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nic and the city

A day without a gay

I’m fairly certain Bush and Co. would love to kick all the mos–that’s short for gay–out of the good old U-S-of-A. Ha, I rhymed. His religious right company wouldn’t mind if the Muslims got the boot, too. But that’s for a different column.

Let’s pretend the Compassionate Conservative got his way. What would the U.S. be like if me and my sisters disappeared?

For starters, you can kiss off the only English-speaking employees of the hotel industry.

No one will bring you that extra pillow while you fly coach.

Forget about that five-course meal prepared by an executive chef at some swanky restaurant.

Women, simply, would be lost.

Hospitals would be short-staffed.

Our armed forces would crumble. That’s right, folks; there are gays in Army.

And you can say goodbye to softball.

To localize the issue a bit, Cherry Creek—both the mall and North—would become a ghost town for a couple of reasons. First, no one would be there to explain the aesthetics of jeans. Secondly there would be no clothes to sell. Kiss fashion goodbye.

My God, the 80s might just come back.

In all seriousness, today, the GLBT Community has some serious economic clout.

“The buying power behind the U.S. gay, lesbian and bisexual adult population is projected to be $610 billion strong in 2005, according to Witeck-Combs Communications, a market research company based in Washington. That number is up from $580 billion in 2004.

By comparison, the disposable income of Hispanic Americans—both gay and straight—was $686 billion last year,” The Indianapolis Star reported in June.

And we all know how many more Hispanic Americans there are compared to the queers. I mean, Texas—as in Bush’s Mother Ship—alone has more Hispanics than not.

If my math is correct, $610 billion is nearly 20 percent of this country’s Gross Domestic Product. Holy-Disposable-Income, Batman.

Suppose it’s true that one in 10 men are gay. That means of the 138,053,563 men living in the U.S. roughly 13,805,356 are gay. If the same is true for females that means, of the 143,368,343 women in America, at least 14,336,834 are lesbians. Moreover, the U.S. GLBT population is approximately 28,142,190 proud.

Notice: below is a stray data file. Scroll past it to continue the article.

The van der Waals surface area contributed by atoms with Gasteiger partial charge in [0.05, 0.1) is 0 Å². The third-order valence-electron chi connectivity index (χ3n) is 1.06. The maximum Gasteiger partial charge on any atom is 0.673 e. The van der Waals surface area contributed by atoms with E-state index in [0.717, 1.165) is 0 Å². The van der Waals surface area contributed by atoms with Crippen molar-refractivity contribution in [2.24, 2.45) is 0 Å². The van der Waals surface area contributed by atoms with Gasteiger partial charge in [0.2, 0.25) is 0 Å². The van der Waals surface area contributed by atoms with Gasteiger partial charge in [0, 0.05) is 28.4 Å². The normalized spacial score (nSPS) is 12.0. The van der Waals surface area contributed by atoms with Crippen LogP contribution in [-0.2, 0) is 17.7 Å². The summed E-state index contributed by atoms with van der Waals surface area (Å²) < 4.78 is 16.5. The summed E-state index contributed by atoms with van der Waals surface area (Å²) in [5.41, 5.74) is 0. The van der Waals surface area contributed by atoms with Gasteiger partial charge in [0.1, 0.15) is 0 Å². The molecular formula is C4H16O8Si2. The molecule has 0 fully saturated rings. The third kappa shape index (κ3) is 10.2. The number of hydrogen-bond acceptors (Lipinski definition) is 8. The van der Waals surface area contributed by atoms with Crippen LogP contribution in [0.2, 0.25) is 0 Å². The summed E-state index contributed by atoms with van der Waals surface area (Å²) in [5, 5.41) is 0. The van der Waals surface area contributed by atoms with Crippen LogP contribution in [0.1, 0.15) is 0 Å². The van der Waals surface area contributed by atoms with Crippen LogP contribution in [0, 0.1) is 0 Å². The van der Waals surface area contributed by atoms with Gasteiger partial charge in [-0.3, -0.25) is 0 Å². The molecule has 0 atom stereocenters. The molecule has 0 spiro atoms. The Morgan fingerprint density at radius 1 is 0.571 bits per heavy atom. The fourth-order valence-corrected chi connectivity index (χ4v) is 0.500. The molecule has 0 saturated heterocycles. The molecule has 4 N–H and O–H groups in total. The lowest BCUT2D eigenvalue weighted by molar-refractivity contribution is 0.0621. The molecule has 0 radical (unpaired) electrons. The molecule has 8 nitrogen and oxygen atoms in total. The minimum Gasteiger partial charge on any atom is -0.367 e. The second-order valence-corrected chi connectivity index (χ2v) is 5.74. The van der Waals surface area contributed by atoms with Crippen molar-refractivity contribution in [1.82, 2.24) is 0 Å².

Think about it. If 28,142, 190 gays and lesbians are spending $610 billion a year, that’s a lot of glitter and plaid—respectively, of course. 

It is for of this reason big cities all over the nation are pushing to build “Gay Districts.” In some circles, Denver’s Stapelton neighborhood is becoming known as “Gaypelton.”

Still, Denver is far—we’re talking the 70s here— behind other metropolitans. The Gay Travel Guide listed Los Angles and New York as the best cities to visit or relocate if you’re family.

The rest are San Francisco, Washington, Miami, Dallas, Boston, Phoenix, Chicago and Seattle.

But the gays just aren’t impacting the economy today. Homosexuals have been leaving their mark on this world for many, many years. Can you say Plato? Yes, the creator of justice himself had a fancy for his fellow man.

So did Leonardo da Vinci, Michelangelo, Hans Christian Andersen, Henry David Thoreau, Walt Whitman, Herman Melville, Oscar Wilde, John—speaking of economics—Maynard Keyenes and Andy Warhol.

Famous lesbians include Margaret Fuller, Willa Cather, and Virginia Woolf.

And those nutty bi-sexuals have Alexander the Great to aspire to. Rumors have it he and Plato got it on.

Whether it’s Wall Street or Broadway, Ancient Greece or San Francisco, Studio 54 or Tracks, mos are, and always have been, leaving their impression on society. We may never have the right to marry, we may always face hate and oppression, but in America and the rest of the world, a day without a gay would just be queer.

About the Author

Nic Garcia is a gay 20-year-old college journalist.

He grew up in Pueblo, Colo. and currently lives in Denver. He attends the Metropolitan State College of Denver.

Nic has been published in six newspapers across the nation. He had already written for The Pueblo Chieftain, The Pueblo Business Journal, and was editor of his high school newspaper the Round-Up when he won the Dow Jones Scholarship for Minority Journalists. His article about Affirmative Action, written for The Urban Pioneer, a summer publication produced by the AHAHA summer work shop at the University of Missouri Columbia, was chosen as one of the best written that summer across the nation.

You may contact him at